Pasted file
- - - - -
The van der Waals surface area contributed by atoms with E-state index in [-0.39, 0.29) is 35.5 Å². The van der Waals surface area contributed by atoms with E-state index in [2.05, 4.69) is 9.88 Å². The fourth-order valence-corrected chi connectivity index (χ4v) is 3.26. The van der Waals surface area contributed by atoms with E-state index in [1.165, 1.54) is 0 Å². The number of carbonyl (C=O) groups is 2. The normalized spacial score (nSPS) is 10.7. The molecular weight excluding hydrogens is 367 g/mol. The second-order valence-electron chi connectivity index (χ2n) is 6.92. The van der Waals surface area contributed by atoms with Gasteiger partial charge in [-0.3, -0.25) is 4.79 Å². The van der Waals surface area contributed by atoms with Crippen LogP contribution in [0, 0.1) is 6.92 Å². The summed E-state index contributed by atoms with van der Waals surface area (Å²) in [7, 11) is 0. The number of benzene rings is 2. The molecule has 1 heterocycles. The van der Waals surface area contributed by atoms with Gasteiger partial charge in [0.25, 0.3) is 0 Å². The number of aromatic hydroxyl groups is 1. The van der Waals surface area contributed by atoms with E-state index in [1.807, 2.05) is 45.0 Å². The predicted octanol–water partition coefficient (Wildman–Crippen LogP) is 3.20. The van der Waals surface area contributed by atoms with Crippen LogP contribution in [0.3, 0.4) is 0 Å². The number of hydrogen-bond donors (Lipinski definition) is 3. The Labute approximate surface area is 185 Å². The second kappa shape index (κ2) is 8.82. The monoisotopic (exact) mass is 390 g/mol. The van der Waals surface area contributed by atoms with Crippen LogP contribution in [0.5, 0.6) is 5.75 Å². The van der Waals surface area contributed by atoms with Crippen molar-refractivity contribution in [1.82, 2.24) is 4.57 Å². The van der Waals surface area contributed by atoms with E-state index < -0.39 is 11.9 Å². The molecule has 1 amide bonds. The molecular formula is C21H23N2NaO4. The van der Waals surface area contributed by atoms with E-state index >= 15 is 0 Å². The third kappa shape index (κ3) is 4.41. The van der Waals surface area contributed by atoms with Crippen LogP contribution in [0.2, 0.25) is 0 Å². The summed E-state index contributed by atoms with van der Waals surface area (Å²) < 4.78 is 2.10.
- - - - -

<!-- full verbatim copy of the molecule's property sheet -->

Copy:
The van der Waals surface area contributed by atoms with E-state index in [-0.39, 0.29) is 35.5 Å². The van der Waals surface area contributed by atoms with E-state index in [2.05, 4.69) is 9.88 Å². The fourth-order valence-corrected chi connectivity index (χ4v) is 3.26. The van der Waals surface area contributed by atoms with E-state index in [1.165, 1.54) is 0 Å². The number of carbonyl (C=O) groups is 2. The normalized spacial score (nSPS) is 10.7. The molecular weight excluding hydrogens is 367 g/mol. The second-order valence-electron chi connectivity index (χ2n) is 6.92. The van der Waals surface area contributed by atoms with Gasteiger partial charge in [-0.3, -0.25) is 4.79 Å². The van der Waals surface area contributed by atoms with Crippen LogP contribution in [0, 0.1) is 6.92 Å². The summed E-state index contributed by atoms with van der Waals surface area (Å²) in [7, 11) is 0. The number of benzene rings is 2. The molecule has 1 heterocycles. The van der Waals surface area contributed by atoms with Gasteiger partial charge in [0.25, 0.3) is 0 Å². The number of aromatic hydroxyl groups is 1. The van der Waals surface area contributed by atoms with E-state index in [1.807, 2.05) is 45.0 Å². The predicted octanol–water partition coefficient (Wildman–Crippen LogP) is 3.20. The van der Waals surface area contributed by atoms with Crippen LogP contribution in [0.3, 0.4) is 0 Å². The number of hydrogen-bond donors (Lipinski definition) is 3. The Labute approximate surface area is 185 Å². The second kappa shape index (κ2) is 8.82. The monoisotopic (exact) mass is 390 g/mol. The van der Waals surface area contributed by atoms with Crippen LogP contribution in [0.5, 0.6) is 5.75 Å². The van der Waals surface area contributed by atoms with Crippen molar-refractivity contribution in [1.82, 2.24) is 4.57 Å². The van der Waals surface area contributed by atoms with E-state index < -0.39 is 11.9 Å². The molecule has 1 amide bonds. The molecular formula is C21H23N2NaO4. The van der Waals surface area contributed by atoms with E-state index >= 15 is 0 Å². The third kappa shape index (κ3) is 4.41. The van der Waals surface area contributed by atoms with Crippen LogP contribution in [0.2, 0.25) is 0 Å². The summed E-state index contributed by atoms with van der Waals surface area (Å²) < 4.78 is 2.10.